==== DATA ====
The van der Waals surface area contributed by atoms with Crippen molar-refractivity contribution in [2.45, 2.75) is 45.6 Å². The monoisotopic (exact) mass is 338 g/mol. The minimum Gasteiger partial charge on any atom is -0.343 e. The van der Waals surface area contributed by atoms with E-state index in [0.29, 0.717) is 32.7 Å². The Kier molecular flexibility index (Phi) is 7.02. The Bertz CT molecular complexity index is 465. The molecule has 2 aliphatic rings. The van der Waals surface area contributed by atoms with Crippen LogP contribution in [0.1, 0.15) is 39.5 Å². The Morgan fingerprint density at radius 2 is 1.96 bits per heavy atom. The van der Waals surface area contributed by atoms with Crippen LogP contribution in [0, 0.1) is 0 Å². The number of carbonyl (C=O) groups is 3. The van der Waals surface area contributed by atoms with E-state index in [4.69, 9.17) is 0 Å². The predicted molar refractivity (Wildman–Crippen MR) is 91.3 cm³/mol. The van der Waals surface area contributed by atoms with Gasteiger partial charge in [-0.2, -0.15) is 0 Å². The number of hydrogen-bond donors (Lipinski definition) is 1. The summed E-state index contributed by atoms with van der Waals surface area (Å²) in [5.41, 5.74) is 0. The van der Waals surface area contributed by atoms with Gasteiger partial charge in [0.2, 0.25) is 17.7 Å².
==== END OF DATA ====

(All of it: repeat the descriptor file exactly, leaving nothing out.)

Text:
The van der Waals surface area contributed by atoms with Crippen molar-refractivity contribution in [2.45, 2.75) is 45.6 Å². The monoisotopic (exact) mass is 338 g/mol. The minimum Gasteiger partial charge on any atom is -0.343 e. The van der Waals surface area contributed by atoms with E-state index in [0.29, 0.717) is 32.7 Å². The Kier molecular flexibility index (Phi) is 7.02. The Bertz CT molecular complexity index is 465. The molecule has 2 aliphatic rings. The van der Waals surface area contributed by atoms with Crippen LogP contribution in [0.1, 0.15) is 39.5 Å². The Morgan fingerprint density at radius 2 is 1.96 bits per heavy atom. The van der Waals surface area contributed by atoms with Crippen LogP contribution in [0, 0.1) is 0 Å². The number of carbonyl (C=O) groups is 3. The van der Waals surface area contributed by atoms with E-state index in [4.69, 9.17) is 0 Å². The predicted molar refractivity (Wildman–Crippen MR) is 91.3 cm³/mol. The van der Waals surface area contributed by atoms with Gasteiger partial charge in [-0.2, -0.15) is 0 Å². The number of hydrogen-bond donors (Lipinski definition) is 1. The summed E-state index contributed by atoms with van der Waals surface area (Å²) in [5.41, 5.74) is 0. The van der Waals surface area contributed by atoms with Gasteiger partial charge in [0.2, 0.25) is 17.7 Å².